Afternoons with Jesse Mulligan for Monday 13 May 2013
1:10 Best Song Ever Written - John Huston of Auckland nominated Like a Rolling Stone by Bob Dylan.
1:15 8 Months To Mars - Brook Turner - CEO of the Zeal Education Trust - a not-for-profit youth organisation for the advancement of young people in the creative arts, leadership and education.
2:10 How far back do words go? - Dr Andrea Calude
That's the question that inspired a recent, groundbreaking study of language in the UK recently, and a kiwi linguist was part of the team behind it. Dr Andrea Calude from the Department of Applied Linguistics at Waikato University, was one of a small group of researchers at the University of Reading who made an attempt to trace a group of words that may have been in use for over 15,000 years. That is, since the last ice-age.
Dr Calude and her colleagues spent years coding words that have similar sounds and meanings across different languages, in order to prove we've been using them for even longer than anyone had previously thought.
2:20 The Firehouse Museum - Brian Denton - Volunteer Firefighter Brian Denton began his collection of fire-fighting collectables with a few toy engines and some old photographs.
Fast forward fourteen years, and Brian and his wife Lesley are now the proprietors of the Northland Firehouse Museum, one of the single largest collections of fire-fighting memorabilia in the country.
The current exhibition includes ten full-size fire engines, hundreds of fire fighter-uniforms and thousands of photos and appliances. The Museum is open seven days a week, and attracts visitors from all over the world. Brian Denton is on-site at the Northland Firehouse Museum in Okaihau.
2:30 Reading - Another in our series taken from Glenn Busch's book 'The Man with No Arms and Other Stories' - where people living with disability tell their own stories. Today, part one of Karen Calder's story of a life changed by a gust of wind.
2:45 Feature Album - Band on the Run - Paul McCartney and Wings
3:10 Feature Author - Tracey Marceau - Everything changed on September 6th 2011.. when 18 year old Christie Marceau answered a plea for help from a troubled young man who worked with her at a local supermarket.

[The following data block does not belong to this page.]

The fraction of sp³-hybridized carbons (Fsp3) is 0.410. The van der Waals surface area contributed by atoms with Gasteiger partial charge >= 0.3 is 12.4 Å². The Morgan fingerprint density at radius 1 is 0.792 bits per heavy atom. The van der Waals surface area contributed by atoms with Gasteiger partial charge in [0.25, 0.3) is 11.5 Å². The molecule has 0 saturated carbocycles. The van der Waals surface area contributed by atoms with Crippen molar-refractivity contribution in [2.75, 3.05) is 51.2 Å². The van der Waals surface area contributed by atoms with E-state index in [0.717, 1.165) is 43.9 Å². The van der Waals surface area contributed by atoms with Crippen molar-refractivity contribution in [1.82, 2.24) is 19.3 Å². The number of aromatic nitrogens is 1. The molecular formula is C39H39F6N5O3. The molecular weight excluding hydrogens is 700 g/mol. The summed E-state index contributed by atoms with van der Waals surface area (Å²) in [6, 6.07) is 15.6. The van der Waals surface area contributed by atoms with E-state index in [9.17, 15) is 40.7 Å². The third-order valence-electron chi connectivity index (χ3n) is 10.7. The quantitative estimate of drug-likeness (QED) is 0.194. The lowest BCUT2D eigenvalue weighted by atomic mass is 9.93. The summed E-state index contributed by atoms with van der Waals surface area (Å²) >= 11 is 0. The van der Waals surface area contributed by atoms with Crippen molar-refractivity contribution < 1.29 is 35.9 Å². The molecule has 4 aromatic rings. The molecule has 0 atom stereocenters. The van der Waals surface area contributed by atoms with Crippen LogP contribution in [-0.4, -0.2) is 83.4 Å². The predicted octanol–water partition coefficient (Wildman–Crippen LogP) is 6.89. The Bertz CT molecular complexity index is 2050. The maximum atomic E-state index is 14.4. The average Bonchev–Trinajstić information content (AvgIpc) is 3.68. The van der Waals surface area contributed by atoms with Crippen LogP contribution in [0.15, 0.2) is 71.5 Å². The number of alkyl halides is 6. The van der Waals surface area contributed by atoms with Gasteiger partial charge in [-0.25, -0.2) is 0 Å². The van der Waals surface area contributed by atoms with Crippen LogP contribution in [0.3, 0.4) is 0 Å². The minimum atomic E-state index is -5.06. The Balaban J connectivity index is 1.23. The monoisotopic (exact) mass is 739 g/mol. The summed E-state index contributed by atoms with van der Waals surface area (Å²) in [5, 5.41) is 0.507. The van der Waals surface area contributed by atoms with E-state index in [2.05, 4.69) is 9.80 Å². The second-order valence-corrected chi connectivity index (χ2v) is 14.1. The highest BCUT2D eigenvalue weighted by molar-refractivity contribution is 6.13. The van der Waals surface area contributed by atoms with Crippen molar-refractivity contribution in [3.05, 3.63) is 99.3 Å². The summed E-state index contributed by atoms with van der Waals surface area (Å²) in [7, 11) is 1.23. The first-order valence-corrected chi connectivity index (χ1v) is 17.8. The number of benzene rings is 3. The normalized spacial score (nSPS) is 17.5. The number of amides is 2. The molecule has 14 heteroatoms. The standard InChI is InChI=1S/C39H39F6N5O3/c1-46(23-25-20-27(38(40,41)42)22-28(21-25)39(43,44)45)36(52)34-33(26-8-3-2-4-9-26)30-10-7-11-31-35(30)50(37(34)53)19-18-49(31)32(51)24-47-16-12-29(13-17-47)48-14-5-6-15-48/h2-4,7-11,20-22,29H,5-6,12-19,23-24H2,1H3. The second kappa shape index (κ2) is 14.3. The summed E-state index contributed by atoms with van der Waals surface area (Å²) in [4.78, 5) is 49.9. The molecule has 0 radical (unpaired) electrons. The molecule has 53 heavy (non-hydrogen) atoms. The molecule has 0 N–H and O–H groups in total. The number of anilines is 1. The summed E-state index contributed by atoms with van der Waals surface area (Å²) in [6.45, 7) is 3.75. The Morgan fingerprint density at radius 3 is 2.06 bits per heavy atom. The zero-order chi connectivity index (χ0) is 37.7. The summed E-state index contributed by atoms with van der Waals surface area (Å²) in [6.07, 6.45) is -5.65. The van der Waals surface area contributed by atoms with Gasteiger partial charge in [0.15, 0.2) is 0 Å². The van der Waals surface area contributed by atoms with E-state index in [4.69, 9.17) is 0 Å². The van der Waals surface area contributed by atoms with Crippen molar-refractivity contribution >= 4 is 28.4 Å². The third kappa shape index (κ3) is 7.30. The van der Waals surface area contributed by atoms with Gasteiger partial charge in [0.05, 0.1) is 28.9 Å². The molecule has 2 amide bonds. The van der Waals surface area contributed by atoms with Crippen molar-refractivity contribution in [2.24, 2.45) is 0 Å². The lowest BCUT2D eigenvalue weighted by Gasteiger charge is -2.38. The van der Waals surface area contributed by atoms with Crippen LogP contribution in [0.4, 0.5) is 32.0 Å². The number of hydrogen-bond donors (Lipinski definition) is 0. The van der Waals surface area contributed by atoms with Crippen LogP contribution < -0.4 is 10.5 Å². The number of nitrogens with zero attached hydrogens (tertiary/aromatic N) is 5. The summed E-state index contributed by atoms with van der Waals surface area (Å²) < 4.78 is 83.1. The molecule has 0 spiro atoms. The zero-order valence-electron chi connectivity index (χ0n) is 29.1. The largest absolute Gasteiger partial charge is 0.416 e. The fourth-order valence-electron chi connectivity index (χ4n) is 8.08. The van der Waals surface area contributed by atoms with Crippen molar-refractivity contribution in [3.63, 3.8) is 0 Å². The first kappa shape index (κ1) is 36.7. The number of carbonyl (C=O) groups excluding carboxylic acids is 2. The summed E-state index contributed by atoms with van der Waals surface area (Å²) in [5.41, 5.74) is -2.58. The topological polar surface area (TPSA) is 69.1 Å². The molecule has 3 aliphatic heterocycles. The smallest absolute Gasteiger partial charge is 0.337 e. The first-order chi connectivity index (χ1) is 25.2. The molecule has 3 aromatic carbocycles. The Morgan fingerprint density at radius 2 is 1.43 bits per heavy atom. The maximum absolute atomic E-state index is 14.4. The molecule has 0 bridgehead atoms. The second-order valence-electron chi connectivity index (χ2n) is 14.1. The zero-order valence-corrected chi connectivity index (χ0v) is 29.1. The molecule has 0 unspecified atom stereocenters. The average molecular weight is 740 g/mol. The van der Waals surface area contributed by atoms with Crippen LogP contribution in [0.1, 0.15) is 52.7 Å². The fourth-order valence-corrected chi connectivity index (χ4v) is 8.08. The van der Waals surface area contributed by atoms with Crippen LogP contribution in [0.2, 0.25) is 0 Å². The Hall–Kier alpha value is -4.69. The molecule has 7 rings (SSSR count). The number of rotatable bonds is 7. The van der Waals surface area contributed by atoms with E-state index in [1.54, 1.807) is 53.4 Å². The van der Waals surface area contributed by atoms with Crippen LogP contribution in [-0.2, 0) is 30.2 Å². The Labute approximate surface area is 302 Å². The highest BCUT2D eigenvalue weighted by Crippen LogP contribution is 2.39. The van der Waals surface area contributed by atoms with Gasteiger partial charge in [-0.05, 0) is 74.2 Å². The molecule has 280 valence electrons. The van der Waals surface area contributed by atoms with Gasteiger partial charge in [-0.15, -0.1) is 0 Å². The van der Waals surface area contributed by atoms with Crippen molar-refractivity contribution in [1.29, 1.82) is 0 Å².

Akshay Chand, was obsessed with the bright, bubbly University student on Auckland's North Shore. When she got to his house he held Christie at knifepoint, asked her to strip down to her underwear .
To her parents, Tracey and Brian, Christie had been robbed of her sense of security, her gentle spirit, but so much worse was to come. While out on bail for the kidnapping charge, Chand went to the Marceau family home, pushed his way past Tracey, who answered the door and stabbed Christie to death. She died in her mother's arms.
Since then, Christie's family has been on a crusade to change bail laws, give victims a greater voice and make judges more accountable for their decisions. Tracey Marceau has written a book called Christie: A family's tragic loss and a mother's fight for justice.
3:30 Our Changing World - Alison Ballance - Kauri dieback disease knows no boundaries. It's killing our iconic kauri trees in suburban gardens in West Auckland and in the great kauri forests of Northland. Alison Ballance heads to Titirangi to find out what this deadly disease is, and what impact it's having on one particular garden that has a special association with one of New Zealand's most influential painters.
4:06 Mark Inglis and Tino Pereira are on The Panel today, discussing casino expansion in Auckland, goodbye to Aaron Gilmore, you kept the media going for a whole week, the failure of the NZQA to stop exam cheating by overseas students, saving a kokako from its dangerous suburban life after two years of dangerous living in suburbia, the Masterchef beeps and the fatal flights in cars from police.